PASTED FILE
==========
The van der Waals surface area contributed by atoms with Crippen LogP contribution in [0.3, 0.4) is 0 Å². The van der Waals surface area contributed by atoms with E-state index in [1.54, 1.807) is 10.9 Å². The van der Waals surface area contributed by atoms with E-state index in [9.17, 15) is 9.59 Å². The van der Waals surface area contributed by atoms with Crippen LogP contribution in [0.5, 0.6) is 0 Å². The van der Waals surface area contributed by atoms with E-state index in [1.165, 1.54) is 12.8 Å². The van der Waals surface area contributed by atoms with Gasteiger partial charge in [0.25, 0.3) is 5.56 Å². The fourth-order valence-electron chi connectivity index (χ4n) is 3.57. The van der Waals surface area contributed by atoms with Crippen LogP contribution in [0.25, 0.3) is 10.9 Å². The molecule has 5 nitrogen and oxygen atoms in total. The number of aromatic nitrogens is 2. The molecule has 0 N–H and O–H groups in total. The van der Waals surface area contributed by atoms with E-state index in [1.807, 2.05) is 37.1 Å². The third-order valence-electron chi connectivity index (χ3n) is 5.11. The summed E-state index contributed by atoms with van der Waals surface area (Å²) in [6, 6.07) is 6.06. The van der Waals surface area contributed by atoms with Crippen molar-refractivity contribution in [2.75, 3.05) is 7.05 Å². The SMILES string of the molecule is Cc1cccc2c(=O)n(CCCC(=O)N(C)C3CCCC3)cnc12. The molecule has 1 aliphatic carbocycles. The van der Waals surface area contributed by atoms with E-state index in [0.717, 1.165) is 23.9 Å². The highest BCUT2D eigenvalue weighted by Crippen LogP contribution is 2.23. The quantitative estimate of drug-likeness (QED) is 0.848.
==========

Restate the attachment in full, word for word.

The van der Waals surface area contributed by atoms with Crippen LogP contribution in [0.3, 0.4) is 0 Å². The van der Waals surface area contributed by atoms with E-state index in [1.54, 1.807) is 10.9 Å². The van der Waals surface area contributed by atoms with E-state index in [9.17, 15) is 9.59 Å². The van der Waals surface area contributed by atoms with Crippen LogP contribution in [0.5, 0.6) is 0 Å². The van der Waals surface area contributed by atoms with E-state index in [1.165, 1.54) is 12.8 Å². The van der Waals surface area contributed by atoms with Gasteiger partial charge in [0.25, 0.3) is 5.56 Å². The fourth-order valence-electron chi connectivity index (χ4n) is 3.57. The van der Waals surface area contributed by atoms with Crippen LogP contribution in [0.25, 0.3) is 10.9 Å². The molecule has 5 nitrogen and oxygen atoms in total. The number of aromatic nitrogens is 2. The molecule has 0 N–H and O–H groups in total. The van der Waals surface area contributed by atoms with E-state index in [1.807, 2.05) is 37.1 Å². The third-order valence-electron chi connectivity index (χ3n) is 5.11. The summed E-state index contributed by atoms with van der Waals surface area (Å²) in [6, 6.07) is 6.06. The van der Waals surface area contributed by atoms with Crippen molar-refractivity contribution in [2.75, 3.05) is 7.05 Å². The SMILES string of the molecule is Cc1cccc2c(=O)n(CCCC(=O)N(C)C3CCCC3)cnc12. The molecule has 1 aliphatic carbocycles. The van der Waals surface area contributed by atoms with E-state index in [0.717, 1.165) is 23.9 Å². The highest BCUT2D eigenvalue weighted by Crippen LogP contribution is 2.23. The quantitative estimate of drug-likeness (QED) is 0.848.